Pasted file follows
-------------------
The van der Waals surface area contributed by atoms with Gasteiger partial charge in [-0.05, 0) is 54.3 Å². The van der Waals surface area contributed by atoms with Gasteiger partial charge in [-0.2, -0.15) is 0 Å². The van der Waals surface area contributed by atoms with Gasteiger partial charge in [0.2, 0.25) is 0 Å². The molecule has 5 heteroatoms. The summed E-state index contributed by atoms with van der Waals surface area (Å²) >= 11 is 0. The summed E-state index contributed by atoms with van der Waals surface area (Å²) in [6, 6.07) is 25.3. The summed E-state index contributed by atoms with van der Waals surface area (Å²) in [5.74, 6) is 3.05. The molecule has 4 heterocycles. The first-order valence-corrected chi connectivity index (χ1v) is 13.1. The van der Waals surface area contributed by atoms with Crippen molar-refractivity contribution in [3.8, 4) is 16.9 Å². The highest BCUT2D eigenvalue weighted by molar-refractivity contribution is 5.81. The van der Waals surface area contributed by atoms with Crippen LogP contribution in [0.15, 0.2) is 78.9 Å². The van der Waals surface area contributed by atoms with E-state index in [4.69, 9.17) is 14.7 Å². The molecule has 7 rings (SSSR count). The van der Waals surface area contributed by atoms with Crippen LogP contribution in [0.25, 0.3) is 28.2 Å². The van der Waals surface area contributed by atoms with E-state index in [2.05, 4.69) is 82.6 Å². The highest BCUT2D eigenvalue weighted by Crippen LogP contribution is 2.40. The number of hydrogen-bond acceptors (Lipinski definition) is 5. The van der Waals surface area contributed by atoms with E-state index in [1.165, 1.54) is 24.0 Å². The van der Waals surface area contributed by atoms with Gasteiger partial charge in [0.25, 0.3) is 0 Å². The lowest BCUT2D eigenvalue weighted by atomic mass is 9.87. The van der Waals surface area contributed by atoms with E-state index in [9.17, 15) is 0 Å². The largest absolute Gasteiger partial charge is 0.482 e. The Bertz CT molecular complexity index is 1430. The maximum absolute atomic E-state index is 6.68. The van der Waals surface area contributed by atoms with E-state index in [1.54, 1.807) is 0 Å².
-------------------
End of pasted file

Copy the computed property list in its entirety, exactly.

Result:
The van der Waals surface area contributed by atoms with Gasteiger partial charge in [-0.05, 0) is 54.3 Å². The van der Waals surface area contributed by atoms with Gasteiger partial charge in [-0.2, -0.15) is 0 Å². The van der Waals surface area contributed by atoms with Gasteiger partial charge in [0.2, 0.25) is 0 Å². The molecule has 5 heteroatoms. The summed E-state index contributed by atoms with van der Waals surface area (Å²) >= 11 is 0. The summed E-state index contributed by atoms with van der Waals surface area (Å²) in [6, 6.07) is 25.3. The summed E-state index contributed by atoms with van der Waals surface area (Å²) in [5.74, 6) is 3.05. The molecule has 4 heterocycles. The first-order valence-corrected chi connectivity index (χ1v) is 13.1. The van der Waals surface area contributed by atoms with Crippen molar-refractivity contribution in [3.8, 4) is 16.9 Å². The highest BCUT2D eigenvalue weighted by molar-refractivity contribution is 5.81. The van der Waals surface area contributed by atoms with Crippen LogP contribution in [0.15, 0.2) is 78.9 Å². The van der Waals surface area contributed by atoms with E-state index in [4.69, 9.17) is 14.7 Å². The molecule has 7 rings (SSSR count). The van der Waals surface area contributed by atoms with Crippen LogP contribution in [0.25, 0.3) is 28.2 Å². The van der Waals surface area contributed by atoms with E-state index in [2.05, 4.69) is 82.6 Å². The highest BCUT2D eigenvalue weighted by Crippen LogP contribution is 2.40. The number of hydrogen-bond acceptors (Lipinski definition) is 5. The van der Waals surface area contributed by atoms with E-state index in [1.165, 1.54) is 24.0 Å². The van der Waals surface area contributed by atoms with Gasteiger partial charge in [0.25, 0.3) is 0 Å². The lowest BCUT2D eigenvalue weighted by atomic mass is 9.87. The van der Waals surface area contributed by atoms with E-state index in [9.17, 15) is 0 Å². The largest absolute Gasteiger partial charge is 0.482 e. The Bertz CT molecular complexity index is 1430. The maximum absolute atomic E-state index is 6.68. The van der Waals surface area contributed by atoms with E-state index in [1.54, 1.807) is 0 Å².